Goldeyes owner to play ball in Ottawa
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Hey there, time traveller!
This article was published 22/09/2020 (796 days ago), so information in it may no longer be current.
Sam Katz is bringing professional baseball to Ottawa.
The Winnipeg Goldeyes owner, and former Winnipeg mayor, has teamed up with Ottawa Sport and Entertainment Group (OSEG) to sign a 10-year lease to operate Raymond Chabot Grant Thornton Park — the former home of the Can-Am League’s Ottawa Champions.
The plan is to have a new professional baseball team playing out of the ballpark in the nation’s capital next summer, although it hasn’t been revealed which league they’ll be playing in.
Katz said he was approached about the Ottawa situation a while ago and believes it’s a good opportunity. He insists it has nothing to do with the fact the Goldeyes and their lease for Shaw Park with the City of Winnipeg is set to expire in 2023. The two sides have been in negotiations on a new lease for several years, as the current one only charges the Goldeyes $1 per year.
“Let me try and make this real clear: We put blood, sweat and tears into bringing baseball back to Winnipeg after a quarter-of-a-century absence and then building a ballpark against all obstacles,” Katz told the Free Press Tuesday night.
“Our goal is for the Winnipeg Goldeyes to continue playing in Shaw Park for another 50 years. By the same token, in the end, it’ll be up to city council to make that decision. But I know what our goal is.”
Katz said he’s prepared to own baseball teams in two cities.
“I have friends who have maybe six or eight teams. It’s a matter of having an organization that has the right people,” said Katz. “Once you have the right people in place, things move forward. If you don’t have the right people, then that’s a different story.”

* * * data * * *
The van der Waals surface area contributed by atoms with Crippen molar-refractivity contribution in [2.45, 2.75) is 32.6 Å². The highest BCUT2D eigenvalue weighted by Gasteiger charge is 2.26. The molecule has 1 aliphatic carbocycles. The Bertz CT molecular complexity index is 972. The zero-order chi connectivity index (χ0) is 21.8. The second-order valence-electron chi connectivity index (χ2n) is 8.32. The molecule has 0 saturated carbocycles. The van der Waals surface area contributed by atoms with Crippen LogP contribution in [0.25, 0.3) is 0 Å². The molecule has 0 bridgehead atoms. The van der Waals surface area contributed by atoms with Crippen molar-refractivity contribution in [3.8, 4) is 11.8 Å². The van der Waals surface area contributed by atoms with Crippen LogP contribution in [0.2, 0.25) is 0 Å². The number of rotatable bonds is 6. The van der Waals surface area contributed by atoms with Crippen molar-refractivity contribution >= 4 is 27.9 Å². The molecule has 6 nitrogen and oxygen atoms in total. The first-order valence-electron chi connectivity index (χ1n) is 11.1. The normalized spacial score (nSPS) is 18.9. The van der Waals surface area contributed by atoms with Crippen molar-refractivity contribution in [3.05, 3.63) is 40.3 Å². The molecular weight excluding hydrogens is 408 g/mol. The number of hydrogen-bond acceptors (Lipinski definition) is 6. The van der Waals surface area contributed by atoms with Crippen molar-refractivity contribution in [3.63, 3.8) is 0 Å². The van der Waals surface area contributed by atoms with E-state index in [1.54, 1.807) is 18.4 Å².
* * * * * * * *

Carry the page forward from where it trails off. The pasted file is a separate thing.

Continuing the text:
The Goldeyes’ lease deal will be discussed at city council next month. The city is considering a 15-year lease proposal that would charge the team an annual rent of $75,000 in years 1 to 5, $85,000 in years 6 to 10, and $95,000 in years 11 to 15. The Fish would also receive annual grants that would cover the cost of the entertainment tax the team pays each year ($325,000 in 2019) and the municipal portion of property taxes on the ballpark ($43,100).
As for the Ottawa lease, Katz and his group will make a yearly payment of $125,000 to the City of Ottawa. The agreement also has the City of Ottawa receiving a cheque for $473,000, the amount that was owed to the city by the previous ballpark operator, from Katz and Co.
“In Winnipeg, we pay property taxes and business taxes. In Ottawa, there’s no property taxes, no business taxes. In Winnipeg, we pay all the utilities. In Ottawa, they pay all the utilities. In Winnipeg, we take care of the field maintenance. In Ottawa, they take care of the field maintenance… And we don’t have to put up $13 million to build a park like we did here in Winnipeg. So, you can compare apples with apples,” said Katz.
Eighteen years old and still in high school, Taylor got his start with the Free Press on June 1, 2011. Well, sort of...